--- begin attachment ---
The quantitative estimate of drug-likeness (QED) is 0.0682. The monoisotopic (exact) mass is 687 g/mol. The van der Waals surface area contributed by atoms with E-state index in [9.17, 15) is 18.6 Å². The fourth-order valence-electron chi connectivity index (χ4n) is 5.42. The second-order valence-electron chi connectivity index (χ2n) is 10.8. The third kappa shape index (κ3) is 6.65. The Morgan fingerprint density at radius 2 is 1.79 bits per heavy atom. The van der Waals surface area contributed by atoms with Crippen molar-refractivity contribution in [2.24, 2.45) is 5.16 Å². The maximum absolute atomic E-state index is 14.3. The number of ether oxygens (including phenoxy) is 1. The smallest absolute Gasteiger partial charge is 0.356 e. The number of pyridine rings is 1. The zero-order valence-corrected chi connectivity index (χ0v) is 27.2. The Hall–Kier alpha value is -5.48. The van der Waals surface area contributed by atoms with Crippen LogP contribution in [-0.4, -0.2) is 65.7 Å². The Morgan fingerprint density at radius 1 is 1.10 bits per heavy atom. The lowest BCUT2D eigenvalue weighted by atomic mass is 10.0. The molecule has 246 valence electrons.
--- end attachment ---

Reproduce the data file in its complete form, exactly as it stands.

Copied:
The quantitative estimate of drug-likeness (QED) is 0.0682. The monoisotopic (exact) mass is 687 g/mol. The van der Waals surface area contributed by atoms with E-state index in [9.17, 15) is 18.6 Å². The fourth-order valence-electron chi connectivity index (χ4n) is 5.42. The second-order valence-electron chi connectivity index (χ2n) is 10.8. The third kappa shape index (κ3) is 6.65. The Morgan fingerprint density at radius 2 is 1.79 bits per heavy atom. The van der Waals surface area contributed by atoms with Crippen molar-refractivity contribution in [2.24, 2.45) is 5.16 Å². The maximum absolute atomic E-state index is 14.3. The number of ether oxygens (including phenoxy) is 1. The smallest absolute Gasteiger partial charge is 0.356 e. The number of pyridine rings is 1. The zero-order valence-corrected chi connectivity index (χ0v) is 27.2. The Hall–Kier alpha value is -5.48. The van der Waals surface area contributed by atoms with Crippen LogP contribution in [-0.4, -0.2) is 65.7 Å². The Morgan fingerprint density at radius 1 is 1.10 bits per heavy atom. The lowest BCUT2D eigenvalue weighted by atomic mass is 10.0. The molecule has 246 valence electrons.